“Harvey was treated a bit like the dumb uncle in the attack,” says someone who knows both Eisner and Weinstein. “He’s been squeezed mercilessly. For what? Every single other one of [Disney’s] divisions, with the exception of ESPN, is doing horribly. Look at Hidalgo. Look at Home on the Range: $100 million flops. And they’re on Harvey about Gangs of New York or Cold Mountain?”
When came the epic dustup over Michael Moore’s Fahrenheit 9/11. On May 12, 2003, a Disney executive sent Harvey Wein-stein a letter saying, “You cannot release this movie.” Four days later, another letter was sent. This one outlined why Miramax would not be allowed to release the film—it was a “restrictive picture” under the Miramax-Disney contract, it was politically partisan, etc.—and instructed Miramax to divest itself of its interest in the project.
Weinstein, all sides agree, went ahead and funded the movie anyway. And, according to Disney, Weinstein hid the $6 million budget in other projects. In this version, Eisner found out about Miramax’s continued involvement only when Weinstein casually mentioned that he’d like his boss to take a look at the film as the two men were strolling toward an elevator bank in Disney’s California headquarters.
The problem is, it’s not true. Costs associated with the movie weren’t hidden; indeed, quarterly budget reports sent from Miramax to Disney in 2003 include a line item for “FAHRENHEIT 911” complete with a film code (“M1621”), a date of first cost (“FY03 Q3”), and a tentative release date (“Oct-04”). Moore even said publicly the checks came from Burbank. (Disney never produced for me the reports where Fahrenheit 9/11 supposedly should have appeared but didn’t; a spokeswoman told me I was “naïve” and “in the tank” when I explained I’d need to see the reports myself.)
This level of acrimony is not all that rare when it comes to Miramax and Disney. But in May 2004, the dispute became glaringly, embarrassingly public. Disney, the New York Times reported, would under no circumstances permit Miramax to distribute the movie. Michael Moore, seeing a chance to gin up some free and sympathetic publicity, cried censorship. Moore’s agent, Ari Emanuel, told the Times that Eisner had told him he didn’t want to endanger tax breaks Disney gets in Florida, where Jeb Bush is governor. (In another rhetorical sleight of hand, a Disney spokeswoman pointed to Emanuel’s comment as proof that Weinstein knew he was not “allowed” to fund Moore’s movie—while at the same time claiming Emanuel was lying about Eisner’s statement concerning Disney’s Florida tax breaks.)
It shouldn’t be a surprise that Eisner, who isn’t particularly skilled at the public-relations game (see Katzenberg, Jeffrey, lawsuit with. See also Ovitz, Michael, compensation of), lost this round handily. Fahrenheit 9/11 won the Palme d’Or at Cannes; Disney sold the movie to the Weinsteins but told them Miramax wasn’t allowed to have anything to do with its distribution; the Weinsteins cut a deal with Lions Gate; and Moore’s $6 million movie went on to gross more than $100 million domestically.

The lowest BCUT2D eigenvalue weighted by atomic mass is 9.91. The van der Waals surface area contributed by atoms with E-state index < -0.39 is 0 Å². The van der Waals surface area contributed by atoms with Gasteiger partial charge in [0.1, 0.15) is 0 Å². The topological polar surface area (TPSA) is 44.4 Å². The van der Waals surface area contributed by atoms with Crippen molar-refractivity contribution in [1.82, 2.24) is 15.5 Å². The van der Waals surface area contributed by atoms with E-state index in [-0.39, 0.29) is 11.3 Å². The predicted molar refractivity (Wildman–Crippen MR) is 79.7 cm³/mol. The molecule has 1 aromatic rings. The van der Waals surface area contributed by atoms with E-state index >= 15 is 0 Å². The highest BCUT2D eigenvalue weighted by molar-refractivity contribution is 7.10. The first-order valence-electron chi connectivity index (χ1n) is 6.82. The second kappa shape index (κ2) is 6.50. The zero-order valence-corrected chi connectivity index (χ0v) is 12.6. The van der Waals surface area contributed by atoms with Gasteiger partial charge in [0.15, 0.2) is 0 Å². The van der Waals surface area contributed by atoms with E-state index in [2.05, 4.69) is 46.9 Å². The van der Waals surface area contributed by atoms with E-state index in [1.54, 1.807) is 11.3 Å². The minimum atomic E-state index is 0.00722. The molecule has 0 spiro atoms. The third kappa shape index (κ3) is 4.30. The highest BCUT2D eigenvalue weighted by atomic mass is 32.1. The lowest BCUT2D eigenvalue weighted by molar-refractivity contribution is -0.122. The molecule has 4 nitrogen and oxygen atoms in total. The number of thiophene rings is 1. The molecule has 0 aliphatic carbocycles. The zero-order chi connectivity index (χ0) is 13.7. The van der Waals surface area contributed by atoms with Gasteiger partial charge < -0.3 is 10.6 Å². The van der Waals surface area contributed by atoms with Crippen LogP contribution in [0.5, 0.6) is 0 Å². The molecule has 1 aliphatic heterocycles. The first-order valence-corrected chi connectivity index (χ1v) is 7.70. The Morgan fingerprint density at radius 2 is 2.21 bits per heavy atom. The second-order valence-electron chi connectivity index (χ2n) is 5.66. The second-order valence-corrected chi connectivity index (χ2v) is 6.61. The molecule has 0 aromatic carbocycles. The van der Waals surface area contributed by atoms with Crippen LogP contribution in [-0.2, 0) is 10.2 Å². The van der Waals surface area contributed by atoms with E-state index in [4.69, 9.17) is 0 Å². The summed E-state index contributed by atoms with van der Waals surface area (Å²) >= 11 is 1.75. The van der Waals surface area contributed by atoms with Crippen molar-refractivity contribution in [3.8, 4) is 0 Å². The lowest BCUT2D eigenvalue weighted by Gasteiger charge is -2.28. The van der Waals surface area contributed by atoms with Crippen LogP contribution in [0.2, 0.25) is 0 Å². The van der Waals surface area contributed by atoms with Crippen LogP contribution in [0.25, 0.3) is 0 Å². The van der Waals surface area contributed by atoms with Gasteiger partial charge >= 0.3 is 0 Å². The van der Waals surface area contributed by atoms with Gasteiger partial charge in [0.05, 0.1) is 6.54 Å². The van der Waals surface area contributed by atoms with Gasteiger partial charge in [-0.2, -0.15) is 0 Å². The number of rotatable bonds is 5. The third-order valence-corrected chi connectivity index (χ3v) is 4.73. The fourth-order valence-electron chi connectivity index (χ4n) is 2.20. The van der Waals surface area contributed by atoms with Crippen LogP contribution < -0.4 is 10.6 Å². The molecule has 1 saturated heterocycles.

“I have never seen the level of emotion that exists at the Disney Company,” says a lawyer who was involved in the negotiations. “It’s a huge public company that makes its decisions based on emotion. It’s bizarre. The Fahrenheit 9/11 deal not getting done had only to do with trying to screw Bob and Harvey.”
Curiously, as part of the complex agreement that was eventually brokered, the Weinsteins were not allowed to make any more money off the movie than they would have had Miramax distributed the movie on its own. Disney, after huffily insisting it wanted nothing to do with the project, would get the rest—although it also said that money would be donated to charity. (As of the last week in September, Disney had not designated a charity to receive its share of the windfall. When will that happen? “When it’s appropriate,” said a Disney spokeswoman. When will it be appropriate? “When we deem it’s appropriate. This is a ridiculous question.” Will the interest on the money also be donated to charity? “Are you serious? I can’t believe this. Are you serious?”)
By July, things had gotten so bad that Harvey Weinstein was telling anyone who’d listen that he’d likely be gone by the end of Oscar season, if not before. He thought the future would look something like this: Bob Weinstein would stay at Dimension Films. He’d get somewhere between $300 million and $350 million a year to work with. Disney executives, meanwhile, began telling reporters sotto voce that they heard that even Bob Weinstein was sick of Harvey, that Bob was pissed that he was the one who made all the money but got none of the credit, something Bob Weinstein vocally denies.
What, exactly, Harvey was planning on doing was unclear. He’s proud—immensely proud—of Miramax’s library, which includes movies like Pulp Fiction, The English Patient, Shakespeare in Love, and Chicago. It physically pained him to think about leaving it behind. (Since Miramax had been bought outright by Disney, it would retain the rights to all of Miramax’s back catalogue.) And he had begun to realize that, at age 52—the same age his father, Max, died of a heart attack—he didn’t want to spend the rest of his career fighting against executives he had a hard time respecting.
So Weinstein began to consider his options. Perhaps he’d start an independent production company. Perhaps something more nebulous: an umbrella concern designed to fund Weinstein’s interest in theater (he’d helped fund The Producers), literature (Miramax’s book division is the one profitable outshoot of the Talk-magazine debacle), sports (Weinstein is a hard-core Yankees fan and has speculated idly about one day buying the Mets), and politics.